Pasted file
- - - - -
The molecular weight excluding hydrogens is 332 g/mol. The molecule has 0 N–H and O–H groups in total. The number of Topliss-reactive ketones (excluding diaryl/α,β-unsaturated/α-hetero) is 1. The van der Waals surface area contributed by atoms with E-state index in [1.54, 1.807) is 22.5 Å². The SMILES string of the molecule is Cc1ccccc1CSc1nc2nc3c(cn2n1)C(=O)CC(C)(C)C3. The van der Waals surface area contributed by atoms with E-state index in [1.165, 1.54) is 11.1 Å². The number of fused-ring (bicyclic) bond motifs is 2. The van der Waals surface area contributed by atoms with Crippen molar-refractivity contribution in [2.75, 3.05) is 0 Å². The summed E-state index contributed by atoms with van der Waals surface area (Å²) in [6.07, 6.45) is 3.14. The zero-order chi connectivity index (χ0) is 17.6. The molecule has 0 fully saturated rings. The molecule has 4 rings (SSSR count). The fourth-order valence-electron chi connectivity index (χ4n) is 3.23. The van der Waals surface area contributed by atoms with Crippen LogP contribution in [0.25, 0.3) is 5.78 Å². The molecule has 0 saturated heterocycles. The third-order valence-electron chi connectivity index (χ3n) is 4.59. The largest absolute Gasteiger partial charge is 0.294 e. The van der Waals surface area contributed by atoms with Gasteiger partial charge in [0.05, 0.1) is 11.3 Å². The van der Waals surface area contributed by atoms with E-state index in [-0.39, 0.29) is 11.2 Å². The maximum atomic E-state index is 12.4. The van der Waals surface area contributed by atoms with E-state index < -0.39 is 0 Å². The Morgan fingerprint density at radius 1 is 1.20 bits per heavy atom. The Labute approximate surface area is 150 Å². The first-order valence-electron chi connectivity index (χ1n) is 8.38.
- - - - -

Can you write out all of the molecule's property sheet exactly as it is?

The molecular weight excluding hydrogens is 332 g/mol. The molecule has 0 N–H and O–H groups in total. The number of Topliss-reactive ketones (excluding diaryl/α,β-unsaturated/α-hetero) is 1. The van der Waals surface area contributed by atoms with E-state index in [1.54, 1.807) is 22.5 Å². The SMILES string of the molecule is Cc1ccccc1CSc1nc2nc3c(cn2n1)C(=O)CC(C)(C)C3. The van der Waals surface area contributed by atoms with E-state index in [1.165, 1.54) is 11.1 Å². The number of fused-ring (bicyclic) bond motifs is 2. The van der Waals surface area contributed by atoms with Crippen molar-refractivity contribution in [2.75, 3.05) is 0 Å². The summed E-state index contributed by atoms with van der Waals surface area (Å²) in [6.07, 6.45) is 3.14. The zero-order chi connectivity index (χ0) is 17.6. The molecule has 0 fully saturated rings. The molecule has 4 rings (SSSR count). The fourth-order valence-electron chi connectivity index (χ4n) is 3.23. The van der Waals surface area contributed by atoms with Crippen LogP contribution in [0.25, 0.3) is 5.78 Å². The molecule has 0 saturated heterocycles. The third-order valence-electron chi connectivity index (χ3n) is 4.59. The largest absolute Gasteiger partial charge is 0.294 e. The van der Waals surface area contributed by atoms with Gasteiger partial charge in [0.05, 0.1) is 11.3 Å². The van der Waals surface area contributed by atoms with E-state index in [-0.39, 0.29) is 11.2 Å². The maximum atomic E-state index is 12.4. The van der Waals surface area contributed by atoms with E-state index < -0.39 is 0 Å². The Morgan fingerprint density at radius 1 is 1.20 bits per heavy atom. The Labute approximate surface area is 150 Å². The first-order valence-electron chi connectivity index (χ1n) is 8.38.